With Washington State voting to legalize the use of marijuana, many are looking at the act as a large step toward national legalization and an end to a drug war that has been waged for over four decades. Legalization will also significantly reduce the number of drug crimes committed in the U.S., though the federal government still continues to enforce federal drug laws.
The recent votes in Washington and Colorado legalized marijuana without restricting it to prescription use. The drug has been legalized for medicinal purposes in 18 other states and the District of Columbia. According to the new law in Washington, residents over the age of 18 will be able to purchase marijuana from state licensed providers. The sale of the drug will be taxed, generating income for state coffers.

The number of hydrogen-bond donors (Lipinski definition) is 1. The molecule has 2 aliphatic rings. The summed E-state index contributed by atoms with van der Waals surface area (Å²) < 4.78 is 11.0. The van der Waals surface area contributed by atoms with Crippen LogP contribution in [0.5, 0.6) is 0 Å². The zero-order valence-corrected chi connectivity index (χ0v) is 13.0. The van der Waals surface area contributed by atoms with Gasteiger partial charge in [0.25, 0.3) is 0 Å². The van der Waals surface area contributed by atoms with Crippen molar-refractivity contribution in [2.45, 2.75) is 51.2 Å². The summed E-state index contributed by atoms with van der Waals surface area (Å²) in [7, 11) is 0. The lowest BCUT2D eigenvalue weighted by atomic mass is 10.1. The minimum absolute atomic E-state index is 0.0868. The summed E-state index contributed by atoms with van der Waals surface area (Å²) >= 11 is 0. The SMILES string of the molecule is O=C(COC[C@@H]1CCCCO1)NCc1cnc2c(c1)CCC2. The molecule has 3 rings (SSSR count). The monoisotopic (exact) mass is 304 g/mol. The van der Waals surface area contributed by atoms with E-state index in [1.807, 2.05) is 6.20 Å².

The new law will also significantly lower law enforcement costs. In the last year alone, 750,000 Americans were arrested under existing marijuana laws. Of that 750,000, 90 percent of the arrests were for simple possession charges. The legalization will also cut into the profits of drug cartels and many other criminal enterprises.
The new legalization laws should lower the number of Washington residents arrested for drug possession, but with federal laws still in place, some arrests may still occur.
A strong legal defense can sometimes reduce the consequences of drug arrests either by leading to a dismissal of the charges or a substitution of lesser charges with fewer penalties. The new law may have widespread impact on the legal system throughout the state, with both new arrestees, and those already convicted on marijuana-related drug charges.
Source: Huffington Post, "America's War on Drugs Sputters to an End," Diane Dimond, Nov. 21, 2012